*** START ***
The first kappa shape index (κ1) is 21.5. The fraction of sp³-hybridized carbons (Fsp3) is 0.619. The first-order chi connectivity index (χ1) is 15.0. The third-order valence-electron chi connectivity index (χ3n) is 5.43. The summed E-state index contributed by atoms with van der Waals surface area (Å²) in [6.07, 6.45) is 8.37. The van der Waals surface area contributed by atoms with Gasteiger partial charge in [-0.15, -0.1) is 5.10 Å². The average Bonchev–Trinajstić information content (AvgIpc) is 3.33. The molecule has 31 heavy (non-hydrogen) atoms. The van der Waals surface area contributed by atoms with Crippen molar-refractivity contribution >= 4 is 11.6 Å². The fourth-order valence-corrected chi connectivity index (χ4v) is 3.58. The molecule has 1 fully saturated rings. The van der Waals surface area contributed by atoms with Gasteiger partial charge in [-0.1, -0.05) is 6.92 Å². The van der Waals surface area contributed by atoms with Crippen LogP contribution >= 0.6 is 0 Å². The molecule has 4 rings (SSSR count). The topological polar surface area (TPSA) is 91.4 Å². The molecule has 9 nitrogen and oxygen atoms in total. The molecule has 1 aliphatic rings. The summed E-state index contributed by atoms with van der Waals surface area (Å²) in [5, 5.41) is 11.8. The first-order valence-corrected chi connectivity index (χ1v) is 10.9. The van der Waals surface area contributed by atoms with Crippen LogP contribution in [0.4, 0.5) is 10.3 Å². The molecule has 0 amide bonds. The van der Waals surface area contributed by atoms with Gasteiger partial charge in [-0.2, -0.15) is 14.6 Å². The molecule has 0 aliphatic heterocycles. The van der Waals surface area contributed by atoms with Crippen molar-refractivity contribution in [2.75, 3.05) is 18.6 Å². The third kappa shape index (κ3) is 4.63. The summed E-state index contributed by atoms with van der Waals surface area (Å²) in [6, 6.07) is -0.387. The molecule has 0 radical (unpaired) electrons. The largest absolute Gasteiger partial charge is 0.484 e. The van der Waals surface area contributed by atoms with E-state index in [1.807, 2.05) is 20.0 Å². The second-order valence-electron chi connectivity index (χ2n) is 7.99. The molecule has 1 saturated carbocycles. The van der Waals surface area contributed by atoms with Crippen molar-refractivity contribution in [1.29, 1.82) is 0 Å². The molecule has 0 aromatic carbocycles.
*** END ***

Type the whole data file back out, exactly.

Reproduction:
The first kappa shape index (κ1) is 21.5. The fraction of sp³-hybridized carbons (Fsp3) is 0.619. The first-order chi connectivity index (χ1) is 15.0. The third-order valence-electron chi connectivity index (χ3n) is 5.43. The summed E-state index contributed by atoms with van der Waals surface area (Å²) in [6.07, 6.45) is 8.37. The van der Waals surface area contributed by atoms with Gasteiger partial charge in [-0.15, -0.1) is 5.10 Å². The average Bonchev–Trinajstić information content (AvgIpc) is 3.33. The molecule has 31 heavy (non-hydrogen) atoms. The van der Waals surface area contributed by atoms with Crippen molar-refractivity contribution >= 4 is 11.6 Å². The fourth-order valence-corrected chi connectivity index (χ4v) is 3.58. The molecule has 1 fully saturated rings. The van der Waals surface area contributed by atoms with Gasteiger partial charge in [-0.1, -0.05) is 6.92 Å². The van der Waals surface area contributed by atoms with Crippen LogP contribution >= 0.6 is 0 Å². The molecule has 4 rings (SSSR count). The topological polar surface area (TPSA) is 91.4 Å². The molecule has 9 nitrogen and oxygen atoms in total. The molecule has 1 aliphatic rings. The summed E-state index contributed by atoms with van der Waals surface area (Å²) in [5, 5.41) is 11.8. The first-order valence-corrected chi connectivity index (χ1v) is 10.9. The van der Waals surface area contributed by atoms with Crippen LogP contribution in [0.4, 0.5) is 10.3 Å². The molecule has 0 amide bonds. The van der Waals surface area contributed by atoms with Gasteiger partial charge in [-0.2, -0.15) is 14.6 Å². The molecule has 0 aliphatic heterocycles. The van der Waals surface area contributed by atoms with Crippen molar-refractivity contribution in [2.75, 3.05) is 18.6 Å². The third kappa shape index (κ3) is 4.63. The summed E-state index contributed by atoms with van der Waals surface area (Å²) in [6, 6.07) is -0.387. The molecule has 0 radical (unpaired) electrons. The largest absolute Gasteiger partial charge is 0.484 e. The van der Waals surface area contributed by atoms with E-state index in [1.807, 2.05) is 20.0 Å². The second-order valence-electron chi connectivity index (χ2n) is 7.99. The molecule has 1 saturated carbocycles. The van der Waals surface area contributed by atoms with Crippen molar-refractivity contribution in [1.29, 1.82) is 0 Å². The molecule has 0 aromatic carbocycles.